More than $1 million of taxpayers' money has been paid to people injured by fireworks in the past three years, despite a law change restricting sales before Guy Fawkes' Day.
The Government may consider further tightening the rules covering the sale of fireworks if people don't act responsibly and safely this weekend.
Figures released to the Herald by ACC show that between July 2008 and June this year, $1,023,351 was paid to people who lodged claims for fireworks-related injuries.
Burns were 69 per cent of the injuries in the 2008/09 financial year, 72 per cent in 2009/10 and fell to 64 per cent in the year ending June 30.
There were 286 new claims made in 2008/09, 310 in 2009/10 and 275 in the last financial year.
In 2007 the law on buying fireworks was tightened, limiting sales to the four days before Guy Fawkes' Day on November 5 and raising the legal purchasing age to 18.
ACC Minister Nick Smith said that as a result of that law change, fireworks-related claims had dropped by 40 per cent. In 2007, 461 people were injured, compared with 275 after the new rules came into force.
"That is welcomed but 275 injuries are still too many," Dr Smith said yesterday. "The Government will be monitoring this year's Guy Fawkes and incidents carefully.
"We want people to be able to enjoy the festivities but minimise the risks of fire, injury and danger to pets. Any noticeable increase in harm and irresponsible behaviour will result in regulations being further tightened."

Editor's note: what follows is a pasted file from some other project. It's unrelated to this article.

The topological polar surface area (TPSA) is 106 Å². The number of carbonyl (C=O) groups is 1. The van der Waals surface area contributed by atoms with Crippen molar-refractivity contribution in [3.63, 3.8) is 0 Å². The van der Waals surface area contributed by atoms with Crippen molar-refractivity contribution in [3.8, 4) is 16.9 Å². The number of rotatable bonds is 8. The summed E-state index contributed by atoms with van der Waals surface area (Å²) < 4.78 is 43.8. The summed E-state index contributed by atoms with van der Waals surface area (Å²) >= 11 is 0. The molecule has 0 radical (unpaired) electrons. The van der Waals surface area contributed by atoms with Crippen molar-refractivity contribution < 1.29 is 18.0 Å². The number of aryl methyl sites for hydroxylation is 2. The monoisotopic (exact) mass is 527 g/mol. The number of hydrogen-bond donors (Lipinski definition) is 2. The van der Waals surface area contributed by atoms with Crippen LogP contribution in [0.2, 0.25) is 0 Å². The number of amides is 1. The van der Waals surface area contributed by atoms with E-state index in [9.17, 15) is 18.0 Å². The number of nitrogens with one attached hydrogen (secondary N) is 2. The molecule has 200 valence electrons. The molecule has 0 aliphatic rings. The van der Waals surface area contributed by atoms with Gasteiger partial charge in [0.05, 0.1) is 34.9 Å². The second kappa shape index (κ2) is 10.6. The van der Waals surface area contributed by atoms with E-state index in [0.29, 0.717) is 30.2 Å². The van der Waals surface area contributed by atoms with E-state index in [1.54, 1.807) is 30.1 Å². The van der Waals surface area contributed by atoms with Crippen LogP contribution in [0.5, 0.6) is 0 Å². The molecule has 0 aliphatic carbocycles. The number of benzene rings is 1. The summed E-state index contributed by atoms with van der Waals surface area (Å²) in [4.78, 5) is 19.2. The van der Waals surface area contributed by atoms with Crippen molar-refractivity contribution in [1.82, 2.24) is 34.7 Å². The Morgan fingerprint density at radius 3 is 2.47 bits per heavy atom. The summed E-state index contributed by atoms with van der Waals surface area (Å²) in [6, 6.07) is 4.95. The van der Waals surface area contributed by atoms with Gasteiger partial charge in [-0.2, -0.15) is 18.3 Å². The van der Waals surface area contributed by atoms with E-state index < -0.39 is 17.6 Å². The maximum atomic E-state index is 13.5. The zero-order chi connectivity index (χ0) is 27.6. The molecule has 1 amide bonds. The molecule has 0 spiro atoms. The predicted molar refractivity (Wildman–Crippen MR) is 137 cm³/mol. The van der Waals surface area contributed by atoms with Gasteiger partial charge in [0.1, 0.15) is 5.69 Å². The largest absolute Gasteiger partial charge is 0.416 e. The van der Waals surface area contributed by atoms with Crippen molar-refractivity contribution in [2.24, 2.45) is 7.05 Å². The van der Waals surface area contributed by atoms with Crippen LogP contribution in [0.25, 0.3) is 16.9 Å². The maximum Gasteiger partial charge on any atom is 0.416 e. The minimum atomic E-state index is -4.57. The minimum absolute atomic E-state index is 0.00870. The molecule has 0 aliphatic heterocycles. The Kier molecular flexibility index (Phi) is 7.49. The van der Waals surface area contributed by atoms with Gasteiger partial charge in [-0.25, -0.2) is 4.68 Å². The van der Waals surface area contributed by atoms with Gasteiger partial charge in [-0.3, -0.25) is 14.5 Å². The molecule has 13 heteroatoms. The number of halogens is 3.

Fire Service national commander Mike Hall said that in 2005 and 2006 crews responded to twice as many emergency calls as usual in the 10 days that fireworks were on sale.
"In the last few years, the only noticeable increase of calls has been on the night that the event is celebrated - usually the Saturday closest to 5 November," he said.
Guy Fawkes' Day falls on Saturday and public fireworks displays are being held around the country.
About 1135 tonnes of fireworks have been imported into New Zealand this year, up slightly from the 1116 tonnes that arrived last year.
Mr Hall said fewer people were buying fireworks, preferring to enjoy the public displays - something the Fire Service encouraged.
"For those that still prefer to buy their own, the usual warnings apply - use a torch to read and follow the instructions on fireworks before using them, never attempt to relight a firework that hasn't gone off and always keep a bucket of water or a hose handy," he said.
"Fireworks are noisy so consider your neighbours and pets when letting them off, and never point them at people."
Dr Smith also pushed the safety message, saying: "I want people to enjoy Guy Fawkes and fireworks but to do so responsibly to avoid injury, damage to property and harm to animals.
"I particularly want to encourage people to attend professional public displays that carry the least risk."